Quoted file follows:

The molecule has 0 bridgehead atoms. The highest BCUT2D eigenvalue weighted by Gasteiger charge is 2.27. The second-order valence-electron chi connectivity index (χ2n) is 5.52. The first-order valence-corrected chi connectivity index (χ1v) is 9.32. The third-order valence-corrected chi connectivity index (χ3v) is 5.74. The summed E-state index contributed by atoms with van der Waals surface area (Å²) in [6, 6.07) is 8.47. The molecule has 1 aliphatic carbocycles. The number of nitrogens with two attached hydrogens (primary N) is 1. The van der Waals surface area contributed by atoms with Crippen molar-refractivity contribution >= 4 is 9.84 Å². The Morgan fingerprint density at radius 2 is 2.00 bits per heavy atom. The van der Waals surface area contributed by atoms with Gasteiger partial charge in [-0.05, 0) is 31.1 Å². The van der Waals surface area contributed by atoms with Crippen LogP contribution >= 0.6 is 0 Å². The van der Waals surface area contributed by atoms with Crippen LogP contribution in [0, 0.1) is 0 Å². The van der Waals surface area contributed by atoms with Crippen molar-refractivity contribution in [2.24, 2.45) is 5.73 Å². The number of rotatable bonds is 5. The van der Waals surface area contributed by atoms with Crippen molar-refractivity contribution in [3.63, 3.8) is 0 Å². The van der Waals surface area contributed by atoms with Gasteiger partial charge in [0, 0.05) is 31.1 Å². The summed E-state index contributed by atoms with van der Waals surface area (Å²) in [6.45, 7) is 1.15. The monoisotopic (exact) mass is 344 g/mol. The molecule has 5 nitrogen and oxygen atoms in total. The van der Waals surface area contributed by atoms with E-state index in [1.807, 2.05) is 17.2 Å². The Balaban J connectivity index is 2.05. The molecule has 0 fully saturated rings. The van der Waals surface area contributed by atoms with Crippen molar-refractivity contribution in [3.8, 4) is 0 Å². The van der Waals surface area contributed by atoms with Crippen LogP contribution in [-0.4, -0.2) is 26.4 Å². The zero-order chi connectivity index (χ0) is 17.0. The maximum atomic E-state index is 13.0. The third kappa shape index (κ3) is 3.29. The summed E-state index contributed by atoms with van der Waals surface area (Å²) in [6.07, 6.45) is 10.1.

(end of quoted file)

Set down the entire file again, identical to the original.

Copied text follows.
The molecule has 0 bridgehead atoms. The highest BCUT2D eigenvalue weighted by Gasteiger charge is 2.27. The second-order valence-electron chi connectivity index (χ2n) is 5.52. The first-order valence-corrected chi connectivity index (χ1v) is 9.32. The third-order valence-corrected chi connectivity index (χ3v) is 5.74. The summed E-state index contributed by atoms with van der Waals surface area (Å²) in [6, 6.07) is 8.47. The molecule has 1 aliphatic carbocycles. The number of nitrogens with two attached hydrogens (primary N) is 1. The van der Waals surface area contributed by atoms with Crippen molar-refractivity contribution >= 4 is 9.84 Å². The Morgan fingerprint density at radius 2 is 2.00 bits per heavy atom. The van der Waals surface area contributed by atoms with Gasteiger partial charge in [-0.05, 0) is 31.1 Å². The van der Waals surface area contributed by atoms with Crippen LogP contribution >= 0.6 is 0 Å². The van der Waals surface area contributed by atoms with Crippen LogP contribution in [0, 0.1) is 0 Å². The van der Waals surface area contributed by atoms with Crippen molar-refractivity contribution in [2.24, 2.45) is 5.73 Å². The number of rotatable bonds is 5. The van der Waals surface area contributed by atoms with Crippen molar-refractivity contribution in [3.63, 3.8) is 0 Å². The van der Waals surface area contributed by atoms with Gasteiger partial charge in [0, 0.05) is 31.1 Å². The summed E-state index contributed by atoms with van der Waals surface area (Å²) in [6.45, 7) is 1.15. The monoisotopic (exact) mass is 344 g/mol. The molecule has 5 nitrogen and oxygen atoms in total. The van der Waals surface area contributed by atoms with E-state index in [1.807, 2.05) is 17.2 Å². The Balaban J connectivity index is 2.05. The molecule has 0 fully saturated rings. The van der Waals surface area contributed by atoms with Crippen molar-refractivity contribution in [3.8, 4) is 0 Å². The van der Waals surface area contributed by atoms with Crippen LogP contribution in [-0.4, -0.2) is 26.4 Å². The zero-order chi connectivity index (χ0) is 17.0. The maximum atomic E-state index is 13.0. The third kappa shape index (κ3) is 3.29. The summed E-state index contributed by atoms with van der Waals surface area (Å²) in [6.07, 6.45) is 10.1.